BEIJING, China — The Chinese Communist Party, which restricts Christian ministries, is clamping down even tighter with the institution of new legal restrictions.
The relief group Barnabas Fund reported China’s “Measures for the Financial Management of Venues for Religious Activities” went into effect June 1. The 55 articles included in it target churches, monasteries, mosques and other places of worship.
The measures give the CCP’s religious affairs department greater authority to regulate, audit and inspect ministries and punish violators, and come 13 months after “Measures for the Administration of Religious Personnel” went into effect. According to Barnabas Fund, those mandate that church leaders who want to be state registered must pledge allegiance to China, support the CCP and adhere to socialist tenets.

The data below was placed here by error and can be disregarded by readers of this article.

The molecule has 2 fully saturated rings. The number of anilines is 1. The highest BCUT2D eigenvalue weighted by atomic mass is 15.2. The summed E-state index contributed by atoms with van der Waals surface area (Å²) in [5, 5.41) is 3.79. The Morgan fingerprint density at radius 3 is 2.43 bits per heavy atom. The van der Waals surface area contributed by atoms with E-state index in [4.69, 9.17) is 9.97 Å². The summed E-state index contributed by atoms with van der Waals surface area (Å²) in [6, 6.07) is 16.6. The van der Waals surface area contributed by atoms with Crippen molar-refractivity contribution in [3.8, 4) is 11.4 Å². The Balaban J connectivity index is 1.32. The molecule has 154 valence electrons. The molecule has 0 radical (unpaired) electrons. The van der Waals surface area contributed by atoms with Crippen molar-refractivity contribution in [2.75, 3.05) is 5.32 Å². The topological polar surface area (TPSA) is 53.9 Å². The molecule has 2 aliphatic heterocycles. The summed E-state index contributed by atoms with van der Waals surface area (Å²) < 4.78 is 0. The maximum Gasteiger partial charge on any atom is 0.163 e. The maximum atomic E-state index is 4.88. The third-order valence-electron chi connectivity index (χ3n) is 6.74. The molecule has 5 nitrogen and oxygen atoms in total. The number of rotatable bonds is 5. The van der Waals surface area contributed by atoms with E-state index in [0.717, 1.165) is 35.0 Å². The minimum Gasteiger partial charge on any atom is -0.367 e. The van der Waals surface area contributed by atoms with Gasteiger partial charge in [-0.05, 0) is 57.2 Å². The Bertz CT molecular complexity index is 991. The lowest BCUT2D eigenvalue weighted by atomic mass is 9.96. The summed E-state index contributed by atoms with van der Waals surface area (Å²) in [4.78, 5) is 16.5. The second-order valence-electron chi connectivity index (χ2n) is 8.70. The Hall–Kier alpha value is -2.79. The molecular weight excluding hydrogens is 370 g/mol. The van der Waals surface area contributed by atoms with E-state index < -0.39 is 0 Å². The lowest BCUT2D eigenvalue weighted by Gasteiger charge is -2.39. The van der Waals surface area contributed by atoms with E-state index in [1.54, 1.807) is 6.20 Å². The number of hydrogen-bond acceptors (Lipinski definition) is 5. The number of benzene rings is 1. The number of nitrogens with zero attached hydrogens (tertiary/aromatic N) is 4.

News outlet China Christian Daily highlighted a June 8 report from the CCP, insisting Christian leaders of state registered churches be frugal and tell believers to practice a “green” lifestyle and worship in “eco-friendly” places, and noting violators would be punished, Barnabas Fund reported.
While these measures focus on state-registered ministries, the CCP constantly targets unregistered churches and those who attend them.
China is No. 17 on Open Doors’ 2022 World Watch List of places most difficult to be a Christian.